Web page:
The calculations above assume a ballistic coefficient of the RV equal to 100 lb/ft2 (5 kN/m2). The ballistic coefficient â = W/CdA (where W is the weight of the RV, Cd is its drag coefficient, and A is its cross-sectional area perpendicular to the air flow) is the combination of parameters that determines how atmospheric drag reduces the RV’s speed during reentry. The drag and heating values in the tables roughly scale with â. A large value of â means less atmospheric drag so the RV travels through the atmosphere at higher speed. That increases the accuracy of the missile but also increases the heating. The United States worked for many years to develop RVs with special coatings that allowed them to have high â and therefore high accuracy, but could also withstand the heating under these conditions.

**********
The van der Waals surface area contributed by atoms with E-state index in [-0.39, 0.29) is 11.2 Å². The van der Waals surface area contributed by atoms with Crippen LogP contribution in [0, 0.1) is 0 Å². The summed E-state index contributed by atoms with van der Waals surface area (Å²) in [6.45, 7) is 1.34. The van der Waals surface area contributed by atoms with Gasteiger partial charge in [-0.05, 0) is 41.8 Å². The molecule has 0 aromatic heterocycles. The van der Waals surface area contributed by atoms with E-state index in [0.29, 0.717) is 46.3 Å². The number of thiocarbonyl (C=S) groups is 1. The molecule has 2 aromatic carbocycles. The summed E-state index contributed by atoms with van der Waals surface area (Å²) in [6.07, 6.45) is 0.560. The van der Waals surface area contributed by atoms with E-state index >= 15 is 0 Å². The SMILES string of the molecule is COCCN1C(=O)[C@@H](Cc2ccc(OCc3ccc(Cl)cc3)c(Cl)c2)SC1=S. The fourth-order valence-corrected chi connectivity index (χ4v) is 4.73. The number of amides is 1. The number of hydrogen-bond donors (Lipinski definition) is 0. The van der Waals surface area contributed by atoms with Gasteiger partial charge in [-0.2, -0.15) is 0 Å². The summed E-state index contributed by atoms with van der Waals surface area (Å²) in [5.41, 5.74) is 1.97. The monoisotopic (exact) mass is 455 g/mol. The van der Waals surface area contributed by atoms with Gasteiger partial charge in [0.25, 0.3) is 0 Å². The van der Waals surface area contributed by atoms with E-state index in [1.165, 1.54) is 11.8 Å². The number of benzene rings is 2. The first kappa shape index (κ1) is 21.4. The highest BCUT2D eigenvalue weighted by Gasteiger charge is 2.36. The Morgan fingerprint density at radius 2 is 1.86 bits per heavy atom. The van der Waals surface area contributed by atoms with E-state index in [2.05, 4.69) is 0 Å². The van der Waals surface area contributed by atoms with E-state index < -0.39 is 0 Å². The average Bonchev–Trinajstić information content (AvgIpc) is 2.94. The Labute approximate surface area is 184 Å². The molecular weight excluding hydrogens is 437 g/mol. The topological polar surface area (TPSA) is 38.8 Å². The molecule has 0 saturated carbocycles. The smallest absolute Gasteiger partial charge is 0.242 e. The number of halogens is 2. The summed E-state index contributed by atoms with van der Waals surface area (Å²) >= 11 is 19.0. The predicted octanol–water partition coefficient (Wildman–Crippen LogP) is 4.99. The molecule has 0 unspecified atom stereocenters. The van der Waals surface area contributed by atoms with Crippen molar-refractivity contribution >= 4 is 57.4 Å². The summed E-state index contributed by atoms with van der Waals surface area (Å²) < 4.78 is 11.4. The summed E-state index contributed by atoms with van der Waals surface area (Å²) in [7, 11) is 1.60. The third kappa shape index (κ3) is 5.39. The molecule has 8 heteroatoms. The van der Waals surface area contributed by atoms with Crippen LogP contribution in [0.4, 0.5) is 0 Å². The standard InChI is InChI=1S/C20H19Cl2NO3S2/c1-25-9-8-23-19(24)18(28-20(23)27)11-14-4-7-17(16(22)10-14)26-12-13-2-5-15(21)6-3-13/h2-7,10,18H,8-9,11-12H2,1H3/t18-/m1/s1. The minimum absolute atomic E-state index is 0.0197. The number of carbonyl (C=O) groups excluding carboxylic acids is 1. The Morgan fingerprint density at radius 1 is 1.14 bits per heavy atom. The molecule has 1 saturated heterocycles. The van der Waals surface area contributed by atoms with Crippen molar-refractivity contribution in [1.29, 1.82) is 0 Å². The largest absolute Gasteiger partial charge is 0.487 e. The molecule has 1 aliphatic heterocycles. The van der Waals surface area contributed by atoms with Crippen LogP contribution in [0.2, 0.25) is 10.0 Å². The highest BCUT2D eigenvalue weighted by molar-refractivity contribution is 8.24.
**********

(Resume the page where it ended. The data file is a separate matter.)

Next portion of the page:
Based on the shape of the front of the Hwasong-15, I estimate that the drag coefficient Cd of its RV is 0.35-0.4. That value gives â in the range of 100-150 lb/ft2 (5-7 kN/m2) for an RV mass of 500-750 kg. The drag coefficient of an RV similar in shape to the front of the Hwasong-14 is about 0.15.
    Updated 12/8/17.

    Posted in: Missiles and Missile Defense Tags: hwasong-14, hwasong-15, missiles, North Korea, nuclear weapons

  15. #3295
    Join Date
    Mar 2012
    North Carolina

    Reading the comments is also interesting. But the bottom line is that it is very possible that NK has a fully operational ICBM with a warhead to put on it.

  16. #3296
    Strategic Sentinel‏Verified account @StratSentinel · 1h1 hour ago

    Radio Pyongyang on 6400kHz sends out their weekend coded messages.

  17. #3297
    Join Date